Efficacy in infancy of oligosaccharide conjugate Haemophilus influenzae type b (HbOC) vaccine in a United States population of 61,080 children. The Northern California Kaiser Permanente Vaccine Study Center Pediatrics Group
The efficacy of the HbOC conjugate Haemophilus influenzae type b vaccine was evaluated in a study population of 61,080 infants in the Northern California Kaiser Permanente Medical Care Program. Between February, 1988, and June, 1990, the HbOC vaccine was given as part of a three-dose series at 2, 4, and 6 months of age to 20,800 infants. The study population included children with a well-care visit at a study center during the first 6 months of life. There were 25 cases of Haemophilus influenzae type b disease in the study population: 22 in unvaccinated children and 3 in children who received only one dose of HbOC vaccine. The efficacy of the full three-dose series was evaluated by several methods: a primary analysis comparing fully vaccinated children with unvaccinated children from 7 to 18 months of age; a stratified exact analysis adjusted for age and seasonality; and a case-control analysis which further adjusted for known risk factors. The efficacy of three doses of vaccine was 100% with the lower bound of the 95% confidence interval for the three analyses at 68, 71, and 64%, respectively. There were no cases of disease resulting from two doses of HbOC vaccine yielding an estimate of 100% efficacy (95% confidence interval, 47 to 100) for two doses of HbOC vaccine. However, for children who had received only one dose of HbOC vaccine, vaccine efficacy was estimated to be 26% and the possibility that one dose of HbOC vaccine had no efficacy could not be excluded.(ABSTRACT TRUNCATED AT 250 WORDS)
"This can be due to the inclusion of quasi-randomized and cluster randomized studies. The sensitivity analysis conducted first excluding only quasi randomized studies [Black et al. 1991; Booy et al. 1994] and then excluding only cluster randomized studies [Lagos et al. 1996; Gessner et al. 2005] failed to explain the heterogeneity observed in the metaanalysis . The heterogeneity may also have arisen "
[Show abstract][Hide abstract] ABSTRACT: Haemophilus influenzae type b (Hib) is an important cause of meningitis and pneumonia in children. Despite the availability of Hib conjugate vaccine, many countries are still to implement it in their immunization schedule. Before introducing the vaccine in routine immunization programs, it is important to know not only the cumulative efficacy but also the efficacy of each vaccine dose. The primary objective of this review is to find whether two primary dose schedule of Hib vaccine is equally efficacious as the standard three primary dose schedule. A highly sensitive online search was run using the terms ‘Haemophilus Vaccines’ or ‘Haemophilus influenzae type b’ and ‘conjugate vaccine’, and Medline (Ovid), PubMed, Embase, CENTRAL and Scopus were explored for prospective randomized controlled studies. Data were extracted in a predesigned proforma and analyzed using RevMan software. Nine randomized studies were included in the analysis. Pooled vaccine efficacy using a fixed effects model against confirmed invasive Hib disease following the 3, 2 and 1 primary dose schedule were 82% [95% confidence interval (CI) 73-87], 79% (95% CI 54–90) and 65% (95% CI 23–84), respectively, and the overall efficacy was 80% (95% CI 72–85). To conclude, we found that Hib conjugate vaccine is highly efficacious and that the two dose regime is as good as the three dose regime. [The protocol was registered with PROSPERO (CRD42013004490)].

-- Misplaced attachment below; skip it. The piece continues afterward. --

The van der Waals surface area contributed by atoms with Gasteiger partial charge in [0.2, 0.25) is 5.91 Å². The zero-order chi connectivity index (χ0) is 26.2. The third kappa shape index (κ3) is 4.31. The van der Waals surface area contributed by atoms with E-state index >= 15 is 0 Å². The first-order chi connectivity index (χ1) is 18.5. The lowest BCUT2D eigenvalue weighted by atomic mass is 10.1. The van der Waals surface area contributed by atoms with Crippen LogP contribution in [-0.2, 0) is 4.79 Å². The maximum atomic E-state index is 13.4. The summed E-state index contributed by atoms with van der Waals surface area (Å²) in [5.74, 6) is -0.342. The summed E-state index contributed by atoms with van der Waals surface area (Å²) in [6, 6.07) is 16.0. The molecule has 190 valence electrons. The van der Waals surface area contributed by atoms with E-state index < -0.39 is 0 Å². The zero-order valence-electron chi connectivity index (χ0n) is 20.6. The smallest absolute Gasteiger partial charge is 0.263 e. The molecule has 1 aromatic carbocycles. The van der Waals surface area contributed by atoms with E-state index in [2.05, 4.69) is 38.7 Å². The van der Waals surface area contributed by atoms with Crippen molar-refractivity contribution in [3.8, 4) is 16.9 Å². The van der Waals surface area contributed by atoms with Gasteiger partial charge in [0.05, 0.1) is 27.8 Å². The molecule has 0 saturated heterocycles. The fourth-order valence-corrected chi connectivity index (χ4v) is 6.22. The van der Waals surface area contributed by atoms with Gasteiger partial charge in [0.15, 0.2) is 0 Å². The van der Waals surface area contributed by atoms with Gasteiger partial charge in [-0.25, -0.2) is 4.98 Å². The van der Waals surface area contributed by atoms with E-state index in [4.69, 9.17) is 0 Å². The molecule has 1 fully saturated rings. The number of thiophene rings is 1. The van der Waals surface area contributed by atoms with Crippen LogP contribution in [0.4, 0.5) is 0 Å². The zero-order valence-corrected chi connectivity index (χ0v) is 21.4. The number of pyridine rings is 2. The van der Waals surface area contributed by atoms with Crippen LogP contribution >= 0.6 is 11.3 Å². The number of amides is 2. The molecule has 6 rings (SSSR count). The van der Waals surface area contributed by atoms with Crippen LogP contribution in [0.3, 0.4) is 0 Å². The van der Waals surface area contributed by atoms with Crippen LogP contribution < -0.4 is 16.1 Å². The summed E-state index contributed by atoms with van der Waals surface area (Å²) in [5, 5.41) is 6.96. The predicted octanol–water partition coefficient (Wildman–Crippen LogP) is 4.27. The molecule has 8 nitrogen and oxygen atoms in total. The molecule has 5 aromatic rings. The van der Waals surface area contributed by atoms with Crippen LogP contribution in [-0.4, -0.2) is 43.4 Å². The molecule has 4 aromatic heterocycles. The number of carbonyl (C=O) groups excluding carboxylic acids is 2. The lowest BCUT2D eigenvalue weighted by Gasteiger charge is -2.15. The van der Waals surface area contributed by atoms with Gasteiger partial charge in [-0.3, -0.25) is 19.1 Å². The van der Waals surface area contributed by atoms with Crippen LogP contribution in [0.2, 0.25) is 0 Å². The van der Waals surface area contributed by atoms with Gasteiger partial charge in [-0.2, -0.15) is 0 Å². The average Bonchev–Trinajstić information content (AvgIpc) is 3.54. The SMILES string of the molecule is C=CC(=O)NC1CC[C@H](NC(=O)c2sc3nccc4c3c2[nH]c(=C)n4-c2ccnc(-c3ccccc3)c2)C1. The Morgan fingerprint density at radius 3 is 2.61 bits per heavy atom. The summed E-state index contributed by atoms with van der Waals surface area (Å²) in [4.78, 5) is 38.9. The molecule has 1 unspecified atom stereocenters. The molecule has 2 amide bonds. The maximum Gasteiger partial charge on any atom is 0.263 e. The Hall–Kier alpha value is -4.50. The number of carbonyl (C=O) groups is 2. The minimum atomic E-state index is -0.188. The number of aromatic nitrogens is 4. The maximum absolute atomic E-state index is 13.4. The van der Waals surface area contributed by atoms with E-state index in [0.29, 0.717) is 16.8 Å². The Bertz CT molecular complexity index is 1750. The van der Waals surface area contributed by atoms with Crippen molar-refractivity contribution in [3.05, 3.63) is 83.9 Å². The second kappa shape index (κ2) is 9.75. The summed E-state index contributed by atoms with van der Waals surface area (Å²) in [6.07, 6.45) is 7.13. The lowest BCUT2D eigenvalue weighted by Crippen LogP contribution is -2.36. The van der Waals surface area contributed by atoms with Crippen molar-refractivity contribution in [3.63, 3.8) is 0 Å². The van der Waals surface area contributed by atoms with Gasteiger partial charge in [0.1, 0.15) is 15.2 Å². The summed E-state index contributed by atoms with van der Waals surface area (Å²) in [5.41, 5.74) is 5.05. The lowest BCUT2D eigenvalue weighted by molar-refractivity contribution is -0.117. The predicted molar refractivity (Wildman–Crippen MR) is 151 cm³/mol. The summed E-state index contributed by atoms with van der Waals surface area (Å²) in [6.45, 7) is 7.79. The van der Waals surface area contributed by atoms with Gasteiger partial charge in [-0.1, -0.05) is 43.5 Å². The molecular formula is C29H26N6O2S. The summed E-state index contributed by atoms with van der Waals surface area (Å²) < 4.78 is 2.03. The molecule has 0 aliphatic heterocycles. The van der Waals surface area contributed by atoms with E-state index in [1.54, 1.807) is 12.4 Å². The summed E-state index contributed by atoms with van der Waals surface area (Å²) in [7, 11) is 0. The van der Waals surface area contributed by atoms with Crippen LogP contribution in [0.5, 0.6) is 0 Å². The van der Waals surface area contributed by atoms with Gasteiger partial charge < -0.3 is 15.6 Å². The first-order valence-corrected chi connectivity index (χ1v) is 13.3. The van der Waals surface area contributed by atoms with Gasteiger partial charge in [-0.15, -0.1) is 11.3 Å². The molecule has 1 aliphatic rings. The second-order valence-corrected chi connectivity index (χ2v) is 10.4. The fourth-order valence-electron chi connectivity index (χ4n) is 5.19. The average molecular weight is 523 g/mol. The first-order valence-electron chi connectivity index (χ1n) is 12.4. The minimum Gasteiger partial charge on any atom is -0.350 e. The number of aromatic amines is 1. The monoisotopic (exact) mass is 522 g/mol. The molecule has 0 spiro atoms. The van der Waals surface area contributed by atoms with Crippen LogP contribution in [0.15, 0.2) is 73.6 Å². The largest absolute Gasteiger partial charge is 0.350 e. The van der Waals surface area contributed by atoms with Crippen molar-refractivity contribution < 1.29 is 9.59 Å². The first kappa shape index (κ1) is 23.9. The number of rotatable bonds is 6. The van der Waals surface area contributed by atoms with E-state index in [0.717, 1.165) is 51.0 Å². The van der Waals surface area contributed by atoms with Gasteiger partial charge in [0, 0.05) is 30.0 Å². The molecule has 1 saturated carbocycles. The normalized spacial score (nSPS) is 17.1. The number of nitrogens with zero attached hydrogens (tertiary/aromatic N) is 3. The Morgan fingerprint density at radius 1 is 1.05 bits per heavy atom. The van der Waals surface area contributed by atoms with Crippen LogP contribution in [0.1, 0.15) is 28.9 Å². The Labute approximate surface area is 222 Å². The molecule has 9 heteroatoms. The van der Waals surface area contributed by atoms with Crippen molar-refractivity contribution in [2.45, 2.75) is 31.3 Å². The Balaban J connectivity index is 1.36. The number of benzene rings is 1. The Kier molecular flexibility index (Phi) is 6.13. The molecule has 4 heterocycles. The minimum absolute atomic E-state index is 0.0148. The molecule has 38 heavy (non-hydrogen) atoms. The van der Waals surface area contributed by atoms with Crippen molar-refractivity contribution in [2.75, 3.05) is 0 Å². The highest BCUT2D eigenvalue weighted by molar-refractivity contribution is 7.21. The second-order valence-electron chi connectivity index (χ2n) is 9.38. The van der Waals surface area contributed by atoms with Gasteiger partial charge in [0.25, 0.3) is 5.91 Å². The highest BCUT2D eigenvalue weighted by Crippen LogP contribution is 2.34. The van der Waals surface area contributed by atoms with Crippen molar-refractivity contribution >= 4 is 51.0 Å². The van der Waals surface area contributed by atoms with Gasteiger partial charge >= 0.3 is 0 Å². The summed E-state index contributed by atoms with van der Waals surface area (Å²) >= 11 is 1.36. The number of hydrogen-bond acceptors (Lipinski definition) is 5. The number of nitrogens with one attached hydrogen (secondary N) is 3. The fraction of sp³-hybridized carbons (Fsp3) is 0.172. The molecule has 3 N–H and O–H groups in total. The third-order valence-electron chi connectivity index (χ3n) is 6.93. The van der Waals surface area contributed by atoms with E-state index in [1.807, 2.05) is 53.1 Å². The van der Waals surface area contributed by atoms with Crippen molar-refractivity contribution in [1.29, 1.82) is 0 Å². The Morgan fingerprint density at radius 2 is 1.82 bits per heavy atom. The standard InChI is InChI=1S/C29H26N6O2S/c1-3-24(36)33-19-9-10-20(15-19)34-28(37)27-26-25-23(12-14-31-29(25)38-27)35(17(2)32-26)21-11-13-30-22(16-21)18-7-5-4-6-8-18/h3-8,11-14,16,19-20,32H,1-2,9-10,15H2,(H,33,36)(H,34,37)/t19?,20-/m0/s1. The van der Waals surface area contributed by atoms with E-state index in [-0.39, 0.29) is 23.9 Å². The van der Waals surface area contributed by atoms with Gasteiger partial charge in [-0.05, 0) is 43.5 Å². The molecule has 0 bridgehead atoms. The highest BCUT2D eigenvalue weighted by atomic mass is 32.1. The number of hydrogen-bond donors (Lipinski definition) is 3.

"The most common bacterial agents causing pneumonia are Streptococcus pneumoniae (pneumococcus) and Haemophilus influenzae (Shann, 1986; Wall et al, 1986; Ghafoor et al, 1990; Forgie et al, 1991a,b; Adegbola et al, 1994). While it is estimated 39 No. 3 May 2008 that pneumococcus and H. influenzae contribute to over 1 million deaths annually among young children in developing countries (WHO, 1999a, 2006, 2007), vaccines have been shown to dramatically decrease the incidence of these diseases in both developed and developing countries (Black et al, 1991; Lagos et al, 1996; CDC, 2000; Whitney et al, 2003). "
[Show abstract][Hide abstract] ABSTRACT: We conducted a household survey among Sa Kaeo residents to characterize self-reported health-seeking behavior for pneumonia and the proportion of individuals who seek care at a hospital to determine the coverage of a surveillance system. A 2-stage cluster sample was used to select households. A case of pneumonia was defined as a self-reported history of cough and difficulty breathing for at least 2 days or being given a diagnosis of pneumonia by a healthcare provider in the 12-month period beginning February 1, 2002, and ending January 31, 2003. Interviewers administered a structured questionnaire that asked about clinical illness and utilization of healthcare services. Among 1,600 households, 5,658 persons were surveyed, of whom 62 persons met the case definition. Of the 59 persons with complete data, 53 (90%, 95% CI: 79-96) sought medical care and 47 (80%, 95% CI: 67-89) sought care at a hospital facility in the province. Neither distance nor cost was reported as a barrier to seeking care. Most individuals with self-reported pneumonia sought care at the hospital level. Population-based surveillance can provide reliable estimates of hospitalized, chest radiograph-confirmed pneumonia in Sa Kaeo if adjustments are made to account for the proportion of individuals who access a hospital where radiologic assessment is available.
The Southeast Asian journal of tropical medicine and public health 06/2008; 39(3):549-56. · 0.72 Impact Factor
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